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US revs up reversal of Iraq's Baath purge

Members of Saddam Hussein's party were ousted from Iraq's ministries and military in 2003. Now the US wants to reintegrate many disenfranchised former Baathists.

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The bill makes it easier for senior members of the party who committed no crimes to obtain pensions. It also offers those who worked in Mr. Hussein's myriad security agencies the chance to either get a job in the present Army or police or receive a pension. It also clips the wings of the controversial de-Baathification Commission, a special government agency, by vesting more powers in independent judges and would fold the commission altogether in six months.

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But the executive director of the de-Baathification Commission, Ali al-Lami, calls "unconstitutional" elements of the reform bill, such as dissolving the commission and setting a three-month statute of limitation for all claims against former Baathists.

Waiting to be de-Baathified

Nawal Abed-Ali Hmoud has been waiting in vain for close to four years to be de-Baathified, the term for ex-Baath members who have gone through a reeducation program administered by the de-Baathification Commission. Until this occurs, she cannot regain her $300-a-month job as a typist at the state-owned Rashid Bank.

The commission has de-Baathified some 16,500 Iraqis. After Bremer first enacted the policy, about 140,000 former Baath members were kicked out of jobs. Just over 100,000 low-level Baathists were later returned to their jobs.

Ms. Hmoud was fired from her job in September 2003. She, like millions of her compatriots, had simply joined the Baath Party out of economic expediency. But, she says, she is losing hope that she will be de-Baathified soon. In the meantime, to make ends meet, she has set up a candy shop in an abandoned store in northern Baghdad where she had come with her family to flee sectarian violence in their own neighborhood.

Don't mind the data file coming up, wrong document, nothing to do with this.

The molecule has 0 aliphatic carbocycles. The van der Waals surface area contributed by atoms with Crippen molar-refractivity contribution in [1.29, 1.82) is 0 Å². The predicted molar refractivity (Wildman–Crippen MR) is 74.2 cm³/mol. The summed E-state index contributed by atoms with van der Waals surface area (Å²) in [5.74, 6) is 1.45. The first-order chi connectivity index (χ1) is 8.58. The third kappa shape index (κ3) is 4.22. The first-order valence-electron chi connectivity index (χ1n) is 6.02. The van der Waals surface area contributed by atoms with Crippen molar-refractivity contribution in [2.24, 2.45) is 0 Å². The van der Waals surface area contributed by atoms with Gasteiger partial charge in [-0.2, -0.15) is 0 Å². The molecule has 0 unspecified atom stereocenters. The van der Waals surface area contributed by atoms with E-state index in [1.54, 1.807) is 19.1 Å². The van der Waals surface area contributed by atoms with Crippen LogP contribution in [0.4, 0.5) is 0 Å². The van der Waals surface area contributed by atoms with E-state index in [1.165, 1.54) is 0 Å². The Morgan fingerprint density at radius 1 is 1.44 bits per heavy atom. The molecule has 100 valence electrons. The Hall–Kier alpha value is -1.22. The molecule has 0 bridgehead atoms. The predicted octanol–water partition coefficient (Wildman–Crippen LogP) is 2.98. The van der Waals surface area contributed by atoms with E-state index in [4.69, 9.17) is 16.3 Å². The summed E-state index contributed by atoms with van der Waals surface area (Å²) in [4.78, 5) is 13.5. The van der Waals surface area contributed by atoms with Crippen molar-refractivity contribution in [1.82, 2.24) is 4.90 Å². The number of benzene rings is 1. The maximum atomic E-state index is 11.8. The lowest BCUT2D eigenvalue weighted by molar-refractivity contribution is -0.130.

"I am utterly convinced now that this commission is a sham and that the only Baathists that are returned to work are the ones that pay bribes or have someone to back them," she says.

The irony is that more than 20 years ago Ms. Hmoud and her sister helped a neighbor escape Hussein's henchmen. He was wanted for membership in Maliki's then banned Shiite political party.

The Baathist threat

In an interview at his Baghdad office, Mr. Lami says that while the work of his commission is now focused on the fate of just 21,500 former Baathists – out of 12 million Iraqis who ranged from sympathizers to active members – the body must continue to exist to make sure all government institutions are cleansed of the Baath Party's "totalitarian" ways.

"Baath, not Al-Qaeda, is Iraq's biggest enemy," he says.

The party has not given up its ambition to return to power, he says, through both armed and political means.

Lami says that he has lists that prove that all the heads of the main Sunni Arab insurgency groups are senior Baathists.

While most lawmakers backed the commission's work, he says, some Iraqi politicians were "misguided" in their effort to link reconciliation to the commission's work and that the Shiite United Iraqi Alliance (UIA) parliamentary bloc, to which Maliki belongs, must remember that it was only able to sweep into power because of an anti-Baath platform.

"If they appear to be retreating from their campaign promises, then they would be committing treason toward the people that voted for them," Lami says.

He nonetheless admits that his commission is helpless when it comes to reining in provincial authorities, mainly Shiite ones, and making sure they pursued a more balanced approach to de-Baathification.

He recounts how his commission, which is chaired by former Washington favorite Ahmed Chalabi, recently recommended that a group of former school teachers be returned to their jobs in Karbala after it was proven that they committed no crimes and after they had been de-Baathified.

But the province refused after leaflets were circulated on the city's streets warning that the teachers would be killed if they came back.


1950: Baath party forms branch in Iraq.

1968: Party solidifies power. Baathists enjoy better access to work and school. Over time 1.5 million Iraqis join.

2003: Coalition Provisional Authority bars senior Baathists from government, which helps fuel Sunni insurgency.

March 2007: Under US pressure Iraqi PM Nouri al-Maliki helps draft de-Baathification legislation, to meet June 2007 benchmarks to keep UStroops in Iraq. Key Shiite MPs oppose the move.